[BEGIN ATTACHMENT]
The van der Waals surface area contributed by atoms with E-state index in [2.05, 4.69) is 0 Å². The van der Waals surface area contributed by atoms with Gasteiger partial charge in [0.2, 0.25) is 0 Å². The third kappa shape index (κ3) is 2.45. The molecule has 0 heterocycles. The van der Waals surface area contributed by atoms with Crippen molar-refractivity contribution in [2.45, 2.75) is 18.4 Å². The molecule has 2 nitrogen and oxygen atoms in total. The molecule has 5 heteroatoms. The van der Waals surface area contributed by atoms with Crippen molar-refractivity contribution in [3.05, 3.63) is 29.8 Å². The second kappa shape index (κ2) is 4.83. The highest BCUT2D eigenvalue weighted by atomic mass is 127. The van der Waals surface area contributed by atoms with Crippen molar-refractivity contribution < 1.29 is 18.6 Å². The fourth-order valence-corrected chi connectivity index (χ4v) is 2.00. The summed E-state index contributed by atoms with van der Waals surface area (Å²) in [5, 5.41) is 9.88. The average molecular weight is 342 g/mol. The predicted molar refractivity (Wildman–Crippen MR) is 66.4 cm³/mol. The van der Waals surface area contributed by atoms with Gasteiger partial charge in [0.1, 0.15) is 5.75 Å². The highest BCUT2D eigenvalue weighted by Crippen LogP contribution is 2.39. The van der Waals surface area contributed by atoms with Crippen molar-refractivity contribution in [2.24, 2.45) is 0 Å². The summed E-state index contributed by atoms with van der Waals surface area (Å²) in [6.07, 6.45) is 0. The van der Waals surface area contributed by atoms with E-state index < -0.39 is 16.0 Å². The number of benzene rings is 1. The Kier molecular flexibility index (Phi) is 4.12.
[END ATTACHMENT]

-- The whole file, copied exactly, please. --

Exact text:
The van der Waals surface area contributed by atoms with E-state index in [2.05, 4.69) is 0 Å². The van der Waals surface area contributed by atoms with Gasteiger partial charge in [0.2, 0.25) is 0 Å². The third kappa shape index (κ3) is 2.45. The molecule has 0 heterocycles. The van der Waals surface area contributed by atoms with Crippen molar-refractivity contribution in [2.45, 2.75) is 18.4 Å². The molecule has 2 nitrogen and oxygen atoms in total. The molecule has 5 heteroatoms. The van der Waals surface area contributed by atoms with Crippen molar-refractivity contribution in [3.05, 3.63) is 29.8 Å². The second kappa shape index (κ2) is 4.83. The highest BCUT2D eigenvalue weighted by atomic mass is 127. The van der Waals surface area contributed by atoms with Crippen molar-refractivity contribution < 1.29 is 18.6 Å². The fourth-order valence-corrected chi connectivity index (χ4v) is 2.00. The summed E-state index contributed by atoms with van der Waals surface area (Å²) in [5, 5.41) is 9.88. The average molecular weight is 342 g/mol. The predicted molar refractivity (Wildman–Crippen MR) is 66.4 cm³/mol. The van der Waals surface area contributed by atoms with Gasteiger partial charge in [0.1, 0.15) is 5.75 Å². The highest BCUT2D eigenvalue weighted by Crippen LogP contribution is 2.39. The van der Waals surface area contributed by atoms with Crippen molar-refractivity contribution in [2.24, 2.45) is 0 Å². The summed E-state index contributed by atoms with van der Waals surface area (Å²) in [6.07, 6.45) is 0. The van der Waals surface area contributed by atoms with E-state index < -0.39 is 16.0 Å². The number of benzene rings is 1. The Kier molecular flexibility index (Phi) is 4.12.